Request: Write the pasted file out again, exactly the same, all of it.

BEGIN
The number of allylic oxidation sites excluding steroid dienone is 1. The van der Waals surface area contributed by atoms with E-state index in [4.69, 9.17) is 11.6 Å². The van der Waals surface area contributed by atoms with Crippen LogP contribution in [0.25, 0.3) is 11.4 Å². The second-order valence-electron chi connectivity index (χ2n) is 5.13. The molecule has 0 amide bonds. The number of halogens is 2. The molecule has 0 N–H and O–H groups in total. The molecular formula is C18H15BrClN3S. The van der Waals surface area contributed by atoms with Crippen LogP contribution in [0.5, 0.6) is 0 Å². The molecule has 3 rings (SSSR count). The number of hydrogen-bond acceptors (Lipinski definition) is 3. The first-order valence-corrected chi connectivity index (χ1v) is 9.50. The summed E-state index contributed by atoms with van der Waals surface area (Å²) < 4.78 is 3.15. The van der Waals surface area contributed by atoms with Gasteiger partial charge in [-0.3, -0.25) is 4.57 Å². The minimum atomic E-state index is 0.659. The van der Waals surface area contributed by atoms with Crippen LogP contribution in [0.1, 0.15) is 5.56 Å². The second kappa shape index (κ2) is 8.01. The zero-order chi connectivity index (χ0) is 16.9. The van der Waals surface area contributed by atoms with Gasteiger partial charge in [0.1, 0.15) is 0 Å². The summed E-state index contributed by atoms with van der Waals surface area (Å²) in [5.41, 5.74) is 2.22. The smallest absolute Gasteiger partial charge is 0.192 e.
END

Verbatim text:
The number of allylic oxidation sites excluding steroid dienone is 1. The van der Waals surface area contributed by atoms with E-state index in [4.69, 9.17) is 11.6 Å². The van der Waals surface area contributed by atoms with Crippen LogP contribution in [0.25, 0.3) is 11.4 Å². The second-order valence-electron chi connectivity index (χ2n) is 5.13. The molecule has 0 amide bonds. The number of halogens is 2. The molecule has 0 N–H and O–H groups in total. The molecular formula is C18H15BrClN3S. The van der Waals surface area contributed by atoms with Crippen LogP contribution in [0.5, 0.6) is 0 Å². The molecule has 3 rings (SSSR count). The number of hydrogen-bond acceptors (Lipinski definition) is 3. The first-order valence-corrected chi connectivity index (χ1v) is 9.50. The summed E-state index contributed by atoms with van der Waals surface area (Å²) < 4.78 is 3.15. The van der Waals surface area contributed by atoms with Gasteiger partial charge in [-0.3, -0.25) is 4.57 Å². The minimum atomic E-state index is 0.659. The van der Waals surface area contributed by atoms with Crippen LogP contribution in [0.1, 0.15) is 5.56 Å². The second kappa shape index (κ2) is 8.01. The zero-order chi connectivity index (χ0) is 16.9. The van der Waals surface area contributed by atoms with Gasteiger partial charge in [0.1, 0.15) is 0 Å². The summed E-state index contributed by atoms with van der Waals surface area (Å²) in [5.41, 5.74) is 2.22. The smallest absolute Gasteiger partial charge is 0.192 e.